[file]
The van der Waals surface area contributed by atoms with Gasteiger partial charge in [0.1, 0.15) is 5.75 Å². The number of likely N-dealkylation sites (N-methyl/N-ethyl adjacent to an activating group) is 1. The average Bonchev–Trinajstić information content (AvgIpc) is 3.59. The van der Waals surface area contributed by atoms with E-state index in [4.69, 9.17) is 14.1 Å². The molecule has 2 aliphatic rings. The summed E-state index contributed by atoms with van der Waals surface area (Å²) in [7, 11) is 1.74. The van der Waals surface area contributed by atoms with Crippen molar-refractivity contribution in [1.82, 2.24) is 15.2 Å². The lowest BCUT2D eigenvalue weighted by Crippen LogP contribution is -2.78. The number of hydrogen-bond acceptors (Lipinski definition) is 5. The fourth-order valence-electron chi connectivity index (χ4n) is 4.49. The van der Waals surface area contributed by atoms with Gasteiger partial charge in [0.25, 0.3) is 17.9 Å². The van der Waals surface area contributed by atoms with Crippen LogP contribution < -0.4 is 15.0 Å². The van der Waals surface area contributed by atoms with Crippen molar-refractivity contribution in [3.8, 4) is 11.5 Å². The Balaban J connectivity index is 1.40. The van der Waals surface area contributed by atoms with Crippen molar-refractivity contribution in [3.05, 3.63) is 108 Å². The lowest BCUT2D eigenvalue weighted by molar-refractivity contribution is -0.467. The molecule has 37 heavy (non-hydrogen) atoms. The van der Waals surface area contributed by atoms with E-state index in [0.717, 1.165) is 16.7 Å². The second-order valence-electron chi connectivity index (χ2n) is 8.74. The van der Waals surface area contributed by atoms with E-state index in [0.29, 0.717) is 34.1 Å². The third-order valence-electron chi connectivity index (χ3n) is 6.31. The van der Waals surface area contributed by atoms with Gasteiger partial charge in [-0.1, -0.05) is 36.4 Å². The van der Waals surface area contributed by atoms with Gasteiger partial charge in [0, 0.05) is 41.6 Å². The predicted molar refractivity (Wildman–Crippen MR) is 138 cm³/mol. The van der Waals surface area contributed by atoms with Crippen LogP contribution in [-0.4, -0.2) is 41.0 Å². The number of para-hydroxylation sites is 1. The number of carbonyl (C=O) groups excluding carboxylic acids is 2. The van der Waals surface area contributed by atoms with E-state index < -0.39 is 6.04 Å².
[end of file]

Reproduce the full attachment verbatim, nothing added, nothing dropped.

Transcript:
The van der Waals surface area contributed by atoms with Gasteiger partial charge in [0.1, 0.15) is 5.75 Å². The number of likely N-dealkylation sites (N-methyl/N-ethyl adjacent to an activating group) is 1. The average Bonchev–Trinajstić information content (AvgIpc) is 3.59. The van der Waals surface area contributed by atoms with E-state index in [4.69, 9.17) is 14.1 Å². The molecule has 2 aliphatic rings. The summed E-state index contributed by atoms with van der Waals surface area (Å²) in [7, 11) is 1.74. The van der Waals surface area contributed by atoms with Crippen molar-refractivity contribution in [1.82, 2.24) is 15.2 Å². The lowest BCUT2D eigenvalue weighted by Crippen LogP contribution is -2.78. The number of hydrogen-bond acceptors (Lipinski definition) is 5. The fourth-order valence-electron chi connectivity index (χ4n) is 4.49. The van der Waals surface area contributed by atoms with Gasteiger partial charge in [0.25, 0.3) is 17.9 Å². The van der Waals surface area contributed by atoms with Crippen LogP contribution < -0.4 is 15.0 Å². The van der Waals surface area contributed by atoms with Crippen molar-refractivity contribution in [3.8, 4) is 11.5 Å². The Balaban J connectivity index is 1.40. The van der Waals surface area contributed by atoms with Crippen molar-refractivity contribution in [3.05, 3.63) is 108 Å². The lowest BCUT2D eigenvalue weighted by molar-refractivity contribution is -0.467. The molecule has 37 heavy (non-hydrogen) atoms. The van der Waals surface area contributed by atoms with E-state index in [0.717, 1.165) is 16.7 Å². The second-order valence-electron chi connectivity index (χ2n) is 8.74. The van der Waals surface area contributed by atoms with E-state index in [0.29, 0.717) is 34.1 Å². The third-order valence-electron chi connectivity index (χ3n) is 6.31. The van der Waals surface area contributed by atoms with Gasteiger partial charge in [-0.1, -0.05) is 36.4 Å². The van der Waals surface area contributed by atoms with Gasteiger partial charge in [0, 0.05) is 41.6 Å². The predicted molar refractivity (Wildman–Crippen MR) is 138 cm³/mol. The van der Waals surface area contributed by atoms with Crippen LogP contribution in [-0.4, -0.2) is 41.0 Å². The number of para-hydroxylation sites is 1. The number of carbonyl (C=O) groups excluding carboxylic acids is 2. The van der Waals surface area contributed by atoms with E-state index < -0.39 is 6.04 Å².